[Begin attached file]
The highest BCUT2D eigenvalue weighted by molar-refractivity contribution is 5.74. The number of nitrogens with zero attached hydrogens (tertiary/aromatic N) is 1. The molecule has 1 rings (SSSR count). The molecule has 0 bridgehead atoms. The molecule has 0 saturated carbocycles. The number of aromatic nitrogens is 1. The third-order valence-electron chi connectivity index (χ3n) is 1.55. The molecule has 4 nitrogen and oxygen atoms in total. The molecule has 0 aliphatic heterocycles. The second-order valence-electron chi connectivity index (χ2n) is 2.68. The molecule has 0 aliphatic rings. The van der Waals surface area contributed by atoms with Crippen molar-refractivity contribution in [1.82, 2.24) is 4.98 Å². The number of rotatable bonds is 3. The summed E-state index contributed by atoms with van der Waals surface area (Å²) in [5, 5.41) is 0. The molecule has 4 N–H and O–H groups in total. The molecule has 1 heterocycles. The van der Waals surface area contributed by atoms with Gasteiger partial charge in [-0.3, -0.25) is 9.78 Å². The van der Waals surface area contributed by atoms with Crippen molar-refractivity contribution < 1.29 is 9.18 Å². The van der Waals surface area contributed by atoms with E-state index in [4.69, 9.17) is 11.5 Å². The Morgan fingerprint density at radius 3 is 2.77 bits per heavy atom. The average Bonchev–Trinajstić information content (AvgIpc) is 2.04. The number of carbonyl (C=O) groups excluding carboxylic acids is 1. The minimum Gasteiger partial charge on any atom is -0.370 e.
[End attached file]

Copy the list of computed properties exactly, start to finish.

The highest BCUT2D eigenvalue weighted by molar-refractivity contribution is 5.74. The number of nitrogens with zero attached hydrogens (tertiary/aromatic N) is 1. The molecule has 1 rings (SSSR count). The molecule has 0 bridgehead atoms. The molecule has 0 saturated carbocycles. The number of aromatic nitrogens is 1. The third-order valence-electron chi connectivity index (χ3n) is 1.55. The molecule has 4 nitrogen and oxygen atoms in total. The molecule has 0 aliphatic heterocycles. The second-order valence-electron chi connectivity index (χ2n) is 2.68. The molecule has 0 aliphatic rings. The van der Waals surface area contributed by atoms with Crippen molar-refractivity contribution in [1.82, 2.24) is 4.98 Å². The number of rotatable bonds is 3. The summed E-state index contributed by atoms with van der Waals surface area (Å²) in [5, 5.41) is 0. The molecule has 4 N–H and O–H groups in total. The molecule has 1 heterocycles. The van der Waals surface area contributed by atoms with Gasteiger partial charge in [-0.3, -0.25) is 9.78 Å². The van der Waals surface area contributed by atoms with Crippen molar-refractivity contribution < 1.29 is 9.18 Å². The van der Waals surface area contributed by atoms with E-state index in [4.69, 9.17) is 11.5 Å². The Morgan fingerprint density at radius 3 is 2.77 bits per heavy atom. The average Bonchev–Trinajstić information content (AvgIpc) is 2.04. The number of carbonyl (C=O) groups excluding carboxylic acids is 1. The minimum Gasteiger partial charge on any atom is -0.370 e.